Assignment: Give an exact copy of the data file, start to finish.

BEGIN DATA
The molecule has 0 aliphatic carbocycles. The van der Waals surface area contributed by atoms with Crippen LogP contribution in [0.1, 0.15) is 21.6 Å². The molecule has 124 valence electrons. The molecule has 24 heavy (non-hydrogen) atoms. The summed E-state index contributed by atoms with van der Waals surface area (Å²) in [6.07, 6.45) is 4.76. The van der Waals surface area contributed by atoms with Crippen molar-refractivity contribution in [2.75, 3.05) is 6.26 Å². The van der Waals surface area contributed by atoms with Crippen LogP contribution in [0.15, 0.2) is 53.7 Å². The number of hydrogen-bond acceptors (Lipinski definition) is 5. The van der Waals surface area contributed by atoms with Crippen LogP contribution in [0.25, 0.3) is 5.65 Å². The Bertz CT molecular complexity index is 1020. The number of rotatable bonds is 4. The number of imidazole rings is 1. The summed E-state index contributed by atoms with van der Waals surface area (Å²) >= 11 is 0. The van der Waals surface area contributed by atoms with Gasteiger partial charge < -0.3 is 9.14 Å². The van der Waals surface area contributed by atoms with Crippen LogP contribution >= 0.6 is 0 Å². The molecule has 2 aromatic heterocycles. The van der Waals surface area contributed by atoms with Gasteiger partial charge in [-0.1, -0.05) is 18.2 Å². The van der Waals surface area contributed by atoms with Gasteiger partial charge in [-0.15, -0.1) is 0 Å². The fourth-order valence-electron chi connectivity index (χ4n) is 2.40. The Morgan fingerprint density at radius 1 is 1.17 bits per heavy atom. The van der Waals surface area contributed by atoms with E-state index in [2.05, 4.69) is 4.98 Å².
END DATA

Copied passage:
The molecule has 0 aliphatic carbocycles. The van der Waals surface area contributed by atoms with Crippen LogP contribution in [0.1, 0.15) is 21.6 Å². The molecule has 124 valence electrons. The molecule has 24 heavy (non-hydrogen) atoms. The summed E-state index contributed by atoms with van der Waals surface area (Å²) in [6.07, 6.45) is 4.76. The van der Waals surface area contributed by atoms with Crippen molar-refractivity contribution in [2.75, 3.05) is 6.26 Å². The van der Waals surface area contributed by atoms with Crippen LogP contribution in [0.15, 0.2) is 53.7 Å². The number of hydrogen-bond acceptors (Lipinski definition) is 5. The van der Waals surface area contributed by atoms with Crippen LogP contribution in [0.25, 0.3) is 5.65 Å². The Bertz CT molecular complexity index is 1020. The number of rotatable bonds is 4. The number of imidazole rings is 1. The summed E-state index contributed by atoms with van der Waals surface area (Å²) >= 11 is 0. The van der Waals surface area contributed by atoms with Gasteiger partial charge < -0.3 is 9.14 Å². The van der Waals surface area contributed by atoms with Crippen LogP contribution >= 0.6 is 0 Å². The molecule has 2 aromatic heterocycles. The van der Waals surface area contributed by atoms with Gasteiger partial charge in [-0.1, -0.05) is 18.2 Å². The van der Waals surface area contributed by atoms with Gasteiger partial charge in [-0.15, -0.1) is 0 Å². The fourth-order valence-electron chi connectivity index (χ4n) is 2.40. The Morgan fingerprint density at radius 1 is 1.17 bits per heavy atom. The van der Waals surface area contributed by atoms with E-state index in [2.05, 4.69) is 4.98 Å².